Sen. Moran visits Wichita aviation supplier as uncertainty continues with grounded 737 Max
New fallout from the production halt of the 737 Max jet comes with a Wichita aviation parts supplier this week having its first round of layoffs.
U.S. Senator Jerry Moran toured Cox Machine Thursday to see firsthand the impact from the continued grounding of the 737 Max.
Moran says getting the 737 Max back up to safety standards and into the air again is a priority for him. At Cox Machine Thursday, he expressed the importance of that happening sooner rather than later.
"It's a loss of work, a lot of loss of work," says Joe Pulliam, a supervisor at Cox Machine. "Spirit is a majority of what we do here, and the Max program was quite a bit."
Despite having shorter hours, Pulliam says he's glad he still has a job.
""It's gonna go down hill, the aircraft industry," he says. "It's always a little scary when something like this happens."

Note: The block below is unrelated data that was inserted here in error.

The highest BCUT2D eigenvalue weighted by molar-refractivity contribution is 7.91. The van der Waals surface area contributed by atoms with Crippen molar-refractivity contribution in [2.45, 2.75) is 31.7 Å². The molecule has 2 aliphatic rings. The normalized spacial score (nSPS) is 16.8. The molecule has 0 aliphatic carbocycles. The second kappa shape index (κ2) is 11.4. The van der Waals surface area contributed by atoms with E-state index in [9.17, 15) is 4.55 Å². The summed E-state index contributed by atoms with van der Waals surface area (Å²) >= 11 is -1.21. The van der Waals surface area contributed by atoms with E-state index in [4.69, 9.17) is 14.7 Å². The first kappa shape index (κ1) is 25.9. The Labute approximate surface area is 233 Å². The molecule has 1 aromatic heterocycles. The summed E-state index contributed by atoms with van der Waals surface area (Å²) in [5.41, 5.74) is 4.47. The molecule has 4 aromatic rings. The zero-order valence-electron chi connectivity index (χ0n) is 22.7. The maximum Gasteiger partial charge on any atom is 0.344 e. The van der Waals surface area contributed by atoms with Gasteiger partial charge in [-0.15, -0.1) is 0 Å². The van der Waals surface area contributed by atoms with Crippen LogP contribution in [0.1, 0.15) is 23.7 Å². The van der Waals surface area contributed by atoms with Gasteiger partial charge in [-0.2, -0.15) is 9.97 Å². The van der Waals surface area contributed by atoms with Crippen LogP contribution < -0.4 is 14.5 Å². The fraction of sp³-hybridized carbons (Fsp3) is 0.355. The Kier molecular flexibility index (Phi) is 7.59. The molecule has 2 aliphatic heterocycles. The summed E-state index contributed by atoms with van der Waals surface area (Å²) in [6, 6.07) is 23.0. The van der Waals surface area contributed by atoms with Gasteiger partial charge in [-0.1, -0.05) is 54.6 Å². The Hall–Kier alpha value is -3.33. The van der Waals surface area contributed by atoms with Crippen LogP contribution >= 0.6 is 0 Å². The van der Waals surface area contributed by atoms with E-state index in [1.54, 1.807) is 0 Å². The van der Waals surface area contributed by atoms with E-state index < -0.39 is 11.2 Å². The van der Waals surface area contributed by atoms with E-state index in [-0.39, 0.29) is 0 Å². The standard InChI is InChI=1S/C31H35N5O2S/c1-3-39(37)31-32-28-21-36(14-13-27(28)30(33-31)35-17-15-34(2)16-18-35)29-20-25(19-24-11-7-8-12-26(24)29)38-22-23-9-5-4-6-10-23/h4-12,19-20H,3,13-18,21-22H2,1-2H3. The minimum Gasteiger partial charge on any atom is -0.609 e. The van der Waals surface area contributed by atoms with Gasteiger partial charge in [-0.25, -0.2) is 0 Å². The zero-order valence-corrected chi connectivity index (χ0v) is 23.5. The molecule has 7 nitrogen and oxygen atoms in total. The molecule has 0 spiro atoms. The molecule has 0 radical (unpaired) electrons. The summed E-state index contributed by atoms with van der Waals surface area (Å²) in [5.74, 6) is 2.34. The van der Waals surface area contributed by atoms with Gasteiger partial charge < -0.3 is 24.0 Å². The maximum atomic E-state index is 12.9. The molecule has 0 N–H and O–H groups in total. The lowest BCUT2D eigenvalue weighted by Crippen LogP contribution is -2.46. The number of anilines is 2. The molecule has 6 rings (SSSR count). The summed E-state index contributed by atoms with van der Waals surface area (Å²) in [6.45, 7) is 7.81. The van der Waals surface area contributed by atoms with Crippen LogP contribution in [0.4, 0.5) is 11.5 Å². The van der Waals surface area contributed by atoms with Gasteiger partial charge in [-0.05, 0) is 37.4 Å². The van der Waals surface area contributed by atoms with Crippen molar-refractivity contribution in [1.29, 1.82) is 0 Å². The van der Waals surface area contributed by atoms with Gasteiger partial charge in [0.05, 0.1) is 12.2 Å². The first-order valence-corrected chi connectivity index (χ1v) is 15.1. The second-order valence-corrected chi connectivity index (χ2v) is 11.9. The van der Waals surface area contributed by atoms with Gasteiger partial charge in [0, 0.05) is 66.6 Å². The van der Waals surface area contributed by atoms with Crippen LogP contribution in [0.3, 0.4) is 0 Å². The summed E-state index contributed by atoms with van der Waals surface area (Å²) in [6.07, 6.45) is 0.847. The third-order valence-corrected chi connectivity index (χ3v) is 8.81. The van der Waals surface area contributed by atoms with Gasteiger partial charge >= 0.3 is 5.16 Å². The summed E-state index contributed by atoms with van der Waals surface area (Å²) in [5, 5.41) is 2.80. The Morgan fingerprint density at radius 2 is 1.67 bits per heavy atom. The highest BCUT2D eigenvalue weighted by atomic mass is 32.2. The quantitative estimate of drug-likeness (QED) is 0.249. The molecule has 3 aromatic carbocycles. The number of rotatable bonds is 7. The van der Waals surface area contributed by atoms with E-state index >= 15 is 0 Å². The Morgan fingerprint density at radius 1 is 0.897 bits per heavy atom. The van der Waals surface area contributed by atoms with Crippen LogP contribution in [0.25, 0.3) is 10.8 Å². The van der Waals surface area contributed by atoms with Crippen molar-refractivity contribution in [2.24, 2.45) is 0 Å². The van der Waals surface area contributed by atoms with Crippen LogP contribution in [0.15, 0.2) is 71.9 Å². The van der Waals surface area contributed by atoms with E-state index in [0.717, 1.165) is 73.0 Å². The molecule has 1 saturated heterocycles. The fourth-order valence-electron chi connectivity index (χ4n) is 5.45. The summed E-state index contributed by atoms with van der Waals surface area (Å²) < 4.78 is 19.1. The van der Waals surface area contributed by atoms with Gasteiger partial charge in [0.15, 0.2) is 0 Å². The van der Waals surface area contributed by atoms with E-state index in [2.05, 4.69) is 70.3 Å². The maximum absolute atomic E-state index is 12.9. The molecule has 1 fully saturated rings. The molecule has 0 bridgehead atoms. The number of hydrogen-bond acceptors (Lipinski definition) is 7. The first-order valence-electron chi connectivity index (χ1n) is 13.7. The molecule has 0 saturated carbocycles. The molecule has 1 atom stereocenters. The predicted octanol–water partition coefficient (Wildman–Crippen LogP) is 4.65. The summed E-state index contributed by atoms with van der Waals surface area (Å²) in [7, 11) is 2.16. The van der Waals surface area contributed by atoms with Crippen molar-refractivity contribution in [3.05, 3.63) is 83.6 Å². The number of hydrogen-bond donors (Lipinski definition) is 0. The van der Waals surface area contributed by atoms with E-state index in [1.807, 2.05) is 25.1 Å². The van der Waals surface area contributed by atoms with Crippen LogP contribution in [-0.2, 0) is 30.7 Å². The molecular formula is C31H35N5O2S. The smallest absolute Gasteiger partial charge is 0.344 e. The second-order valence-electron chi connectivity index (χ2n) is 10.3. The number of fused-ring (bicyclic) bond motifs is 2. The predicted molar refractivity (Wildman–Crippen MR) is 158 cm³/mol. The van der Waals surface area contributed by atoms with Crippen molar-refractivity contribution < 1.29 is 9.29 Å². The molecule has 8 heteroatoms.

Moran says he's trying to help limit the negative, hopefully short-term impact of the 737 Max's halted production, stressing the importance it has on Kansas.
"Everything is no okay, are there are significant challenges that are going to arise (not just) in Kansas, in Wichita, in south central Kansas, but across the country as a result of the grounding, the continued grounding of the 737 Max.'
Moran says he's expressed the concern to the president, the FAA and Boeing.
"Just this week, I've had a phone call between me and the new CEO of Boeing which reiterated again the need for Boeing to cooperate with the FAA to get themselves in a position to do all the things necessary to get the Max back to safety so it can be in the air again," Moran says.
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